Tuesday of Advent II – Isaiah 40:1-11

1 Comfort, comfort my people, says your God.
Speak tenderly to Jerusalem,
    and cry to her
that her warfare is ended,
    that her iniquity is pardoned,
that she has received from the Lord’s hand
    double for all her sins.

A voice cries:
“In the wilderness prepare the way of the Lord;
    make straight in the desert a highway for our God.
Every valley shall be lifted up,
    and every mountain and hill be made low;
the uneven ground shall become level,
    and the rough places a plain.
And the glory of the Lord shall be revealed,
    and all flesh shall see it together,
    for the mouth of the Lord has spoken.”

A voice says, “Cry!”
    And I said, “What shall I cry?”
All flesh is grass,
    and all its beauty is like the flower of the field.
The grass withers, the flower fades
    when the breath of the Lord blows on it;
    surely the people are grass.
The grass withers, the flower fades,
    but the word of our God will stand forever.

Go on up to a high mountain,
    O Zion, herald of good news;
lift up your voice with strength,
    O Jerusalem, herald of good news;
    lift it up, fear not;
say to the cities of Judah,
    “Behold your God!”
10 Behold, the Lord God comes with might,
    and his arm rules for him;
behold, his reward is with him,
    and his recompense before him.
11 He will tend his flock like a shepherd;
    he will gather the lambs in his arms;
he will carry them in his bosom,
    and gently lead those that are with young.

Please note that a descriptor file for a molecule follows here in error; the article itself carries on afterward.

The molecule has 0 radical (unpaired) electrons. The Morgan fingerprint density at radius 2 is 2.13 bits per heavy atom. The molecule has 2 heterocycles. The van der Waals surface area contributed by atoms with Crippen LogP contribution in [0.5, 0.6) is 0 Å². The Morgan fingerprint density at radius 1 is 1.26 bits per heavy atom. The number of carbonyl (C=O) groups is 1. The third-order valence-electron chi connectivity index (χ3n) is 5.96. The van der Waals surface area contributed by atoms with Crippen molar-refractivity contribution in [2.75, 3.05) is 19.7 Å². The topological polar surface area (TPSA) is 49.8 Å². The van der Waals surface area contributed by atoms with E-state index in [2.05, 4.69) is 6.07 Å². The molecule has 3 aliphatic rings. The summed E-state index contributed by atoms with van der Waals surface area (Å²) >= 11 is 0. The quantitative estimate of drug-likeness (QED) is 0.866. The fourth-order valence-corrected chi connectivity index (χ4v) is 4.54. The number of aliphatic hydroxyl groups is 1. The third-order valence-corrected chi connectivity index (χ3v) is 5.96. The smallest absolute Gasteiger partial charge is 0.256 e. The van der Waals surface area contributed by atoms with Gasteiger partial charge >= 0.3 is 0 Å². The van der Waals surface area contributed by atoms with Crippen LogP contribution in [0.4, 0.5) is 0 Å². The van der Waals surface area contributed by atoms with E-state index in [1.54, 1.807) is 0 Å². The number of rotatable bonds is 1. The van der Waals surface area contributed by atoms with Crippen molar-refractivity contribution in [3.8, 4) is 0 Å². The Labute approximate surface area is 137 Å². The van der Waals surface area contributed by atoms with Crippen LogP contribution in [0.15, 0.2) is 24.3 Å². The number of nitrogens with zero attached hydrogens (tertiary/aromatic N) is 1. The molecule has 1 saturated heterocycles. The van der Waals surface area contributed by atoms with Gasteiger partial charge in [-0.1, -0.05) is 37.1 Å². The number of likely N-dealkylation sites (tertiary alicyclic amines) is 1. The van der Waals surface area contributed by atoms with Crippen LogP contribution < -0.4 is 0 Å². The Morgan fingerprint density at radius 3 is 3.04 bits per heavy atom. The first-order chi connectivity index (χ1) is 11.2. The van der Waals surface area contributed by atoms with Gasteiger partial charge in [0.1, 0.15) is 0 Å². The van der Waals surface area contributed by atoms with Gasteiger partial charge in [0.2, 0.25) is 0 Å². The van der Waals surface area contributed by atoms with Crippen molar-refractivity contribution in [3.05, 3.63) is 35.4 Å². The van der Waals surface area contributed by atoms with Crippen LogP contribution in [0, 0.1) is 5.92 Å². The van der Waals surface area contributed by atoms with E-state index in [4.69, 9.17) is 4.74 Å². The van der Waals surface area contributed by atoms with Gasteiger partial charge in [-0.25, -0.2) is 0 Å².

When you looked at his hands, you realized that this man had worked hard and rough. They were scarred and misshapen by accidents and years of gripping tools. He was an iron worker and welder by trade. But it was not only this man’s body which spoke of a hard life. You could see it in his face, his eyes, and hear it in his speech. His was a life that had not always been lived carefully or with an eye to the future. Building big things on the edge of industry often attracts a certain personality type. He had that personality. He had lived in hard places and with other hard people. He admitted freely that a large amount of alcohol had been involved.

But Jesus has a soft heart for people, all people. Eventually, for some folks, such a hard life becomes hardly life. God brings into their circle of family or friends someone who sees things a little differently, who leads a life which nurtures and cares more than it conquers and extracts. And God begins to work something beautiful. We were starting a preschool at church and that necessitated rebuilding an entrance. Concrete needed to be poured and there was much steel rebar involved. He was just the guy you wanted for that sort of work. Compared to what he did every day, this was child’s play. I thanked God for him that day. As dusk fell and we were picking up tools, he told me that he thanked God for a chance to use his skills for something good like this. He could envision the children coming into this building through that entrance. He liked that vision and the fact that he had been part of making it happen. I am not sure that the young man who first picked up a welding helmet would have thought of that. But God had leveled a few rough places his life, raised up a few valleys, and beat down a few proud mountains.

God’s love has no preconditions. He expects no one to meet a standard of behavior before He gives His Holy Spirit. That is hard sometimes for us to imagine, but in truth there is no one whom God does not love. On the other hand, God’s love is post-conditional. He does not leave us in the darkness of our sins and the destructiveness of our ways. He works blessing in the lives of people. We are not doomed by our past, our culture, our parents’ failures, or our poor choices. None of them are insurmountable obstacles for Him. He wants what is good for you too.

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